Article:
Beware of summer school students. Don’t let them distract you from your frolicking with their reading. Conversely, if you are a summer school student, beware of students who are taking the term off and will distract you from your reading with their frolicking.

Beware of squirrels. Guys, this is serious. The squirrels on campus are mostly our adorable friends — they even have their own facebook page. But they also have a tendency to jump out of garbage cans and to eat muffins and pretty much any other scraps they can find.

Screenshot from twitter: Life@UofT St. George ‏@lifeatuoft May 8 Hey #UofT - what's your favourite quad on campus & why? 1 retweet 3 favorites Reply Retweet1 Favorite3 View Tweet activity More User Actions Follow Ryan Hume ‏@RyanHumerous @lifeatuoft @UofT Sir Daniel Wilson's because I'm confident the squirrels which inhabit it could demolish any other UofT squirrel community Reply Retweeted Favorited Follow More RETWEET 1 FAVORITE 1 Life@UofT St. George 12:51 PM - 8 May 2015

Who run the world? Squirrels.

Say hello. Share a picture or update on social media so the U of T twitterverse can applaud your expert picnicking and watch your klout score soar. Tag @lifeatuoft for a retweet!

Blogger Danielle pictured on a bench in the Sir Daniel Wilson quad.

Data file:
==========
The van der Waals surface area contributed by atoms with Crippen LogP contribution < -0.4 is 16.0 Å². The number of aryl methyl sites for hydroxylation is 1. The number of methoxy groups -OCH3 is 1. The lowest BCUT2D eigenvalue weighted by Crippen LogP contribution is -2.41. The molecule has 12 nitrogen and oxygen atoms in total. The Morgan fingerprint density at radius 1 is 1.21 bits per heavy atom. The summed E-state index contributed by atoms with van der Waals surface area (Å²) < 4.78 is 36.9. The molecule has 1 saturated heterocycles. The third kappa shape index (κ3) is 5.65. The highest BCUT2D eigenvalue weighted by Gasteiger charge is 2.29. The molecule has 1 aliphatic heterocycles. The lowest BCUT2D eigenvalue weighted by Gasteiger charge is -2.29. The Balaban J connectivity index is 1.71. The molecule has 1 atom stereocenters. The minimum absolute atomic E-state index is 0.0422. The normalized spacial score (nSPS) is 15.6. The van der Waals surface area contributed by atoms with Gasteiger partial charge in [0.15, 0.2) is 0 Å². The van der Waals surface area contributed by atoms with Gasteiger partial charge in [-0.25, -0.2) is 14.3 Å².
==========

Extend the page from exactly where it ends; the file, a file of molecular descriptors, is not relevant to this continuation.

Hello! As for me, I’m all about the Sir Dan’s quad. Lots of shade, close to coffee at Diabolo’s in the University College Junior Common Room, and, of course, crazy squirrel watching.

Do you have any quad picnic tips or questions? Want to school me on which quad is indisputably the best on campus? Let’s talk on twitter at @lifeatuoft.

How to do to-do lists

Do you hear that? It’s the quiet lull of the St. George campus, post-exams — nothing but passing cars, scattered pedestrians, and ringing bicycle bells. The once-packed libraries are peaceful, and the cherry blossoms are starting to bloom. Campus is taking a breath ahead of the summer term, and so are students, who are gearing up for jobs and internships, preparing for summer school, packing up to go home, or heading to far flung corners of the world.

Some of the many Spring flowers on campus. These ones are by Sir Dan's quad in King's College Circle.

Some of the many Spring flowers on campus. These ones are by Sir Dan’s quad in King’s College Circle.

Like the start of any new term, the close of the winter 2015 semester at U of T brings with it a sense of promise. We’ve got four months full of potential to do things — to stop procrastinating, to get fit, to eat well, to have a social life, to pursue that hobby or project we’ve always wanted to start. Before it’s begun, summer feels like an opportunity to have it all.